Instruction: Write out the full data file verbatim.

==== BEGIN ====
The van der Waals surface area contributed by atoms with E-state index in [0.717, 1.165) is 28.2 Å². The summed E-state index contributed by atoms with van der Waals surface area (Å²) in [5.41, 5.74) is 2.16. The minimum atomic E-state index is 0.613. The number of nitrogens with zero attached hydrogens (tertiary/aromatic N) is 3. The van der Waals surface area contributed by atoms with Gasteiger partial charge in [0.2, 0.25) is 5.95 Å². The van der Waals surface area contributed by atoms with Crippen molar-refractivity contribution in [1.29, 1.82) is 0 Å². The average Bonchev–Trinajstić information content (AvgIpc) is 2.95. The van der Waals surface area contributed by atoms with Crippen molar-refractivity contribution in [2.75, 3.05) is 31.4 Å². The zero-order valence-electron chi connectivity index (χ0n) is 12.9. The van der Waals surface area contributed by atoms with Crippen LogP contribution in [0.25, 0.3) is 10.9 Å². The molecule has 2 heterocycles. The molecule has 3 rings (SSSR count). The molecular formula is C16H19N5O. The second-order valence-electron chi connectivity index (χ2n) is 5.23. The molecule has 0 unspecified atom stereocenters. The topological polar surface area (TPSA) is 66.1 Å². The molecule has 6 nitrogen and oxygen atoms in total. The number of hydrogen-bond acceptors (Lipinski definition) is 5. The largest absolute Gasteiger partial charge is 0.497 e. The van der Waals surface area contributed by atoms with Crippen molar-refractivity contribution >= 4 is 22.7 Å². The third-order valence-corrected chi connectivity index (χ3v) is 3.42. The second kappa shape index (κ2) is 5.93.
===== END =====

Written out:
The van der Waals surface area contributed by atoms with E-state index in [0.717, 1.165) is 28.2 Å². The summed E-state index contributed by atoms with van der Waals surface area (Å²) in [5.41, 5.74) is 2.16. The minimum atomic E-state index is 0.613. The number of nitrogens with zero attached hydrogens (tertiary/aromatic N) is 3. The van der Waals surface area contributed by atoms with Gasteiger partial charge in [0.2, 0.25) is 5.95 Å². The van der Waals surface area contributed by atoms with Crippen molar-refractivity contribution in [1.29, 1.82) is 0 Å². The average Bonchev–Trinajstić information content (AvgIpc) is 2.95. The van der Waals surface area contributed by atoms with Crippen molar-refractivity contribution in [2.75, 3.05) is 31.4 Å². The zero-order valence-electron chi connectivity index (χ0n) is 12.9. The van der Waals surface area contributed by atoms with Crippen LogP contribution in [0.25, 0.3) is 10.9 Å². The molecule has 2 heterocycles. The molecule has 3 rings (SSSR count). The molecular formula is C16H19N5O. The second-order valence-electron chi connectivity index (χ2n) is 5.23. The molecule has 0 unspecified atom stereocenters. The topological polar surface area (TPSA) is 66.1 Å². The molecule has 6 nitrogen and oxygen atoms in total. The number of hydrogen-bond acceptors (Lipinski definition) is 5. The largest absolute Gasteiger partial charge is 0.497 e. The van der Waals surface area contributed by atoms with Crippen molar-refractivity contribution >= 4 is 22.7 Å². The third-order valence-corrected chi connectivity index (χ3v) is 3.42. The second kappa shape index (κ2) is 5.93.